Trump, Sanders Win NH, Political Race Heats Up

The 100th installment of New Hampshire’s first-in-the-nation primary kept the TV networks busy and reaffirmed the exhilarating tone pervasive in the 2016 race.

Throughout the state, polling centers were overwhelmed by the number of voters. At some, the definition of “being in line” extended over a mile down the road from polling locations, due to traffic jams trapping hopeful voters.

Despite only 23 delegates up for grabs on the GOP side and 32 for the Democrats, the results will surely shake up the race, particularly in the case of the GOP.

Donald Trump had a large win last night with 35.2% of the vote, but the real battle was for second place. Govs. Jeb Bush, Chris Christie and John Kasich, alongside Sens. Ted Cruz and Marco Rubio, were all gunning for a strong second place showing.



Ohio Gov. John Kasich came out on top with 15.8%. Slow and steady “won” the second place title in the Granite State. Kasich held over 100 town halls, and his team of volunteers arrived from 27 unique states to campaign for the Governor in New Hampshire.

The others vying for second had fair results, Cruz picked up 11.7%, Bush 11.1% and Rubio came in at 10.5%. Gov. Chris Christie, who may have trouble breathing life into his campaign, had a poor showing with 7.5%.

In the Democratic race, Vermont Sen. Bernie Sanders pulled off a stronger success than pollsters expected and has captured the momentum his campaign requires to move to South Carolina and Nevada, with a shot at digging into Clinton’s poll leads. The vote split 60%-38.4% in Sanders’ favor.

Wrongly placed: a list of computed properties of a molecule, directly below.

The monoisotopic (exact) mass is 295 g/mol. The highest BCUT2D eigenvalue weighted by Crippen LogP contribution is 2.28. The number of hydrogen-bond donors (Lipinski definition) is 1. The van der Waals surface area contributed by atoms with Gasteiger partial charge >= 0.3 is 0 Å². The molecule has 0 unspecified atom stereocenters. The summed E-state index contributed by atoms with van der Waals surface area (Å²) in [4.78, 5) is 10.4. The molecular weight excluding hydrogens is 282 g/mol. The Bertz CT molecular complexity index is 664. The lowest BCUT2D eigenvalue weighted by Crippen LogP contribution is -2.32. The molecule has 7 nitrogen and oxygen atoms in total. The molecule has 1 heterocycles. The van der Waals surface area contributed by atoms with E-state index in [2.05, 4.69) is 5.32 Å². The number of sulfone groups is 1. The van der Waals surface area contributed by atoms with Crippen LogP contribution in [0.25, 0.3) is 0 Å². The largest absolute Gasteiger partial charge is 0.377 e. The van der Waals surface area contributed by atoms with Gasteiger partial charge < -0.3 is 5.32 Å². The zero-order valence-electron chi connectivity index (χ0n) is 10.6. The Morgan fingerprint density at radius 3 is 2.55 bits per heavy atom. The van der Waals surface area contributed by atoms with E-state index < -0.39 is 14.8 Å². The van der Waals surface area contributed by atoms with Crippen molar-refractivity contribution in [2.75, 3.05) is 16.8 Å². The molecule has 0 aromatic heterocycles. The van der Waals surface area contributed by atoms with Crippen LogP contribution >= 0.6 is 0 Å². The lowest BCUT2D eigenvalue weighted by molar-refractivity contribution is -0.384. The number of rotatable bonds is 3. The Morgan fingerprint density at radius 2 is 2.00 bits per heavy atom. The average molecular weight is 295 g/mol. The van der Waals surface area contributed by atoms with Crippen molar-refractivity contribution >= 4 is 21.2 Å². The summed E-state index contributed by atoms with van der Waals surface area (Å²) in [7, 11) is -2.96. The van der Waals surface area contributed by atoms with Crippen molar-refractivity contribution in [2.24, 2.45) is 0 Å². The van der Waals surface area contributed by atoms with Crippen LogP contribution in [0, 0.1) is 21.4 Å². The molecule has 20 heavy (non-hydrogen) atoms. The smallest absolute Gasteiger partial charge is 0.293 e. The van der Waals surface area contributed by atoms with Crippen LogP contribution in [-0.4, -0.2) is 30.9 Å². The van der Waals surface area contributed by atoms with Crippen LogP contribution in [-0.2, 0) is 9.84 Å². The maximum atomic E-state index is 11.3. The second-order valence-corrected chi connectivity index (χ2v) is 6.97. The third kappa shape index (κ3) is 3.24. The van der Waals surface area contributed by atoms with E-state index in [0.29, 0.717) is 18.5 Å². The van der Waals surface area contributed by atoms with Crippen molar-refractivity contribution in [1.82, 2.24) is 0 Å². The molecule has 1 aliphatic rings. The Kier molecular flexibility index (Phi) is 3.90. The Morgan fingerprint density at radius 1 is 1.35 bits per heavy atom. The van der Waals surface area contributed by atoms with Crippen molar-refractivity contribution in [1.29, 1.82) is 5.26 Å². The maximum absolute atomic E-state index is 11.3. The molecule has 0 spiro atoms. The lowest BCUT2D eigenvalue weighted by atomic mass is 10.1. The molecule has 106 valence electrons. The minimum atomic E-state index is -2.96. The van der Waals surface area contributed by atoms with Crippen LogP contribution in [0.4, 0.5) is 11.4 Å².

Both Democratic candidates had lively audiences when they spoke to their supporters following the announcement of the initial results. They both spoke of one another with respect and deference -- Bernie even making a call for unity in the party, regardless of who the eventual nominee is.

With over $10 million spent by the Sanders campaign building a presence online -- more than any other candidate of either party to this point -- his success could expedite a shift to more balanced ad budgets.

RocketFuel’s national politics and advocacy director JC Medici notes: “Sanders’ New Hampshire win is an early indication that the traditional presidential campaign model of ‘TV first’ may not be the path to victory in 2016.”

As MSNBC's Joe Scarborough said last night, the overwhelming Trump and Sanders wins show that we are witnessing an “electorate in revolt.”

This election has stirred additional voters from an apolitical slumber, a process that began back in the 2000s and campaigns now have the tools to harness them, going beyond traditional political advertising techniques.

There is still a long road ahead. The result on the Democratic side will ensure the race goes on for at least a few more months -- Sanders’ online fundraising is shifting into high gear.

As for the GOP, Ben Carson and Carly Fiorina’s poor showings could precipitate their exits from the race.

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